Although he was never crowned by the Pope, Maximilian became king of Germany in 1486 and emperor-elect in 1493, and he won papal approval as emperor in 1508. His talent, however, lay less in his success as emperor than in his securing the imperial title for the Hapsburg house and ensuring Hapsburg predominance in European diplomacy for the next 4 centuries. The empire had become by the end of the 15th century rather an aid to dynastic ambition than an effective form of government for Germany. Maximilian I's career was more an example of manipulating the advantages afforded by the imperial title than an actual rule of the fragmented empire. He was a better knight than he was a general, and he appears to have been far more a storybook king than a hardworking 15th-century monarch. He spent a great deal of time and money perpetuating his own memory, both in works and pictures about himself and in several romantic versions of his own life which he wrote.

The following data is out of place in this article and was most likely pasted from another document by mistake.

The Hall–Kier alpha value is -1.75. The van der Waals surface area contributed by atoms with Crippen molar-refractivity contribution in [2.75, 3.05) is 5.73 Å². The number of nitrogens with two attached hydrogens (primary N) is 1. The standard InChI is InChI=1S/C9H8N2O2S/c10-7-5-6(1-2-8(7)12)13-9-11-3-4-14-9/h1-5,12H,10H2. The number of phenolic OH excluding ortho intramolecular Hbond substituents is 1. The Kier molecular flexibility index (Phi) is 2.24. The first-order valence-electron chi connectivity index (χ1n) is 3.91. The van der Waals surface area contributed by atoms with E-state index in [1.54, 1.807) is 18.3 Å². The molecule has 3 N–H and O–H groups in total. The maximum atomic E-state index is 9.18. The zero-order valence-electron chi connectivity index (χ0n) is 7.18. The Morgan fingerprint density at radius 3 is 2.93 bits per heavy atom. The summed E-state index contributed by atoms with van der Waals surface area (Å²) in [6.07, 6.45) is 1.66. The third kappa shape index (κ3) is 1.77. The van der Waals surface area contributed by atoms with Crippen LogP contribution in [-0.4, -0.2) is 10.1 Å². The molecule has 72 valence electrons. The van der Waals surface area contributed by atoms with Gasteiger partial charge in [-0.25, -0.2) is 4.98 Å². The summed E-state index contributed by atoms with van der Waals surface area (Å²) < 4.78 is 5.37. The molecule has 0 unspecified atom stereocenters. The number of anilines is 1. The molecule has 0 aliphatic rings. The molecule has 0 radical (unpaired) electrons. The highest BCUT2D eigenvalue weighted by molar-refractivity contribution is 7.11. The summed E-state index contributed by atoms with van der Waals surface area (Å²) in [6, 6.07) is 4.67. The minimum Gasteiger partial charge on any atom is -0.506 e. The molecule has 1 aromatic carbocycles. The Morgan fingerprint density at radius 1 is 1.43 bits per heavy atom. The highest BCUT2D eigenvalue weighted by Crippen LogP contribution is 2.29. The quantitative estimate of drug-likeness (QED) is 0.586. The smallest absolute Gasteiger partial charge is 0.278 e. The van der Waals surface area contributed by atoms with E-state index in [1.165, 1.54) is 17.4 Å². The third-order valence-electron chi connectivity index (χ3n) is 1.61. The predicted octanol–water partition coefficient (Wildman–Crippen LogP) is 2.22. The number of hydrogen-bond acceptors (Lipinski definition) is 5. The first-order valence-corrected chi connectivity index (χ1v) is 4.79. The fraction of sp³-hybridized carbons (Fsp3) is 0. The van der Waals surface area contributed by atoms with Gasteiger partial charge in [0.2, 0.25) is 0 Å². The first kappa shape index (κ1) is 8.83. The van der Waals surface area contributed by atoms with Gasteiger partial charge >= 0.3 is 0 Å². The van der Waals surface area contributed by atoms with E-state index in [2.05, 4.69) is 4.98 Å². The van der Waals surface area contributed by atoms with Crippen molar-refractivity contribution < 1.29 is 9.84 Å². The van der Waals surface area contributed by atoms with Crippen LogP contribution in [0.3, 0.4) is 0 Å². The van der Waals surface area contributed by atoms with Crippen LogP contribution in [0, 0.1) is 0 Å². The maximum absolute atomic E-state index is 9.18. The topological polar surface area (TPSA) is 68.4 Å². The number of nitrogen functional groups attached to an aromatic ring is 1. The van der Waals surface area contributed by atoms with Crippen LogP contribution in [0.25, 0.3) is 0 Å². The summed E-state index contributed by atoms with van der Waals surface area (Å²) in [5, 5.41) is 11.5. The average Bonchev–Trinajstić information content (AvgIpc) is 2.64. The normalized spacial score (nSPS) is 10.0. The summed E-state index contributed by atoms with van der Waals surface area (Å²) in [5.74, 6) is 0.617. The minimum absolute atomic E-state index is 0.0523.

Weisskunig, garden scene with Maximilian and Mary in Hortus conclusius. Maximilian wrote, "Had we but peace, we would sit here as in a rose garden."
Besides external political threats, Maximilian faced the perennial administrative chaos of Germany and accomplished a number of governmental and judicial reforms, including the establishment of the Imperial Court in 1495, in which Roman law was to be used. Maximilian also urged reform of the Church, particularly in Germany. At his death in 1519 the crises which would trouble the 16th century were already evident: the rivalry between Spain and France, the use of Italy and the papacy as a battleground for the conflict, and the stirrings of anticlericalism and the questioning of ecclesiastical dogma which would usher in the Reformation. Maximilian's reputation as the "last knight" was a fitting one. More on Maximilian I
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